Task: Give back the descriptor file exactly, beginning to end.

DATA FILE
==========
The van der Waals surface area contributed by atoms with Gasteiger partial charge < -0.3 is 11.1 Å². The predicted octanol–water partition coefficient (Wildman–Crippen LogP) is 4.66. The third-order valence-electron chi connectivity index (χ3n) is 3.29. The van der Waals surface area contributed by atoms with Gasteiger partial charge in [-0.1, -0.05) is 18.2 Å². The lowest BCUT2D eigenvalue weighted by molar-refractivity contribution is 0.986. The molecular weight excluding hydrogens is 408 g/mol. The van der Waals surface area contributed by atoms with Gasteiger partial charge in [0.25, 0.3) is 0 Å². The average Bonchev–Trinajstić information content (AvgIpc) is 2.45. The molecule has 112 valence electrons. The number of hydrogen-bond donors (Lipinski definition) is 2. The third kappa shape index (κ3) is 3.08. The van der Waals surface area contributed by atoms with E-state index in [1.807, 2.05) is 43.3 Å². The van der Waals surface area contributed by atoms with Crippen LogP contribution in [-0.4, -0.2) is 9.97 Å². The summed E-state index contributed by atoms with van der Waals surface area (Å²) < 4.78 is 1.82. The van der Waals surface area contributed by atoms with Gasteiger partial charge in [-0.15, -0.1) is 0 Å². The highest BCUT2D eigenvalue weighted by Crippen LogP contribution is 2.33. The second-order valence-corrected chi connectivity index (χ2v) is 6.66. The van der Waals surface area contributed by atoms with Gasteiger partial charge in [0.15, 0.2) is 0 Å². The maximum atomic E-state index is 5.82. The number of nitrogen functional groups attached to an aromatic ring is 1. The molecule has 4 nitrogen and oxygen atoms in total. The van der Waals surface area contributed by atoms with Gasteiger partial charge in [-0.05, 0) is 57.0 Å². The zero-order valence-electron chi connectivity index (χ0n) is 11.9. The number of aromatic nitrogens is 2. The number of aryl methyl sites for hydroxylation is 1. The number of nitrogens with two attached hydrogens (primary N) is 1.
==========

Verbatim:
The van der Waals surface area contributed by atoms with Gasteiger partial charge < -0.3 is 11.1 Å². The predicted octanol–water partition coefficient (Wildman–Crippen LogP) is 4.66. The third-order valence-electron chi connectivity index (χ3n) is 3.29. The van der Waals surface area contributed by atoms with Gasteiger partial charge in [-0.1, -0.05) is 18.2 Å². The lowest BCUT2D eigenvalue weighted by molar-refractivity contribution is 0.986. The molecular weight excluding hydrogens is 408 g/mol. The van der Waals surface area contributed by atoms with Gasteiger partial charge in [0.25, 0.3) is 0 Å². The average Bonchev–Trinajstić information content (AvgIpc) is 2.45. The molecule has 112 valence electrons. The number of hydrogen-bond donors (Lipinski definition) is 2. The third kappa shape index (κ3) is 3.08. The van der Waals surface area contributed by atoms with E-state index in [1.807, 2.05) is 43.3 Å². The van der Waals surface area contributed by atoms with Crippen LogP contribution in [-0.4, -0.2) is 9.97 Å². The summed E-state index contributed by atoms with van der Waals surface area (Å²) < 4.78 is 1.82. The van der Waals surface area contributed by atoms with Gasteiger partial charge in [-0.15, -0.1) is 0 Å². The highest BCUT2D eigenvalue weighted by Crippen LogP contribution is 2.33. The second-order valence-corrected chi connectivity index (χ2v) is 6.66. The van der Waals surface area contributed by atoms with Gasteiger partial charge in [0.15, 0.2) is 0 Å². The maximum atomic E-state index is 5.82. The number of nitrogen functional groups attached to an aromatic ring is 1. The molecule has 4 nitrogen and oxygen atoms in total. The van der Waals surface area contributed by atoms with Gasteiger partial charge in [-0.05, 0) is 57.0 Å². The zero-order valence-electron chi connectivity index (χ0n) is 11.9. The number of aromatic nitrogens is 2. The number of aryl methyl sites for hydroxylation is 1. The number of nitrogens with two attached hydrogens (primary N) is 1.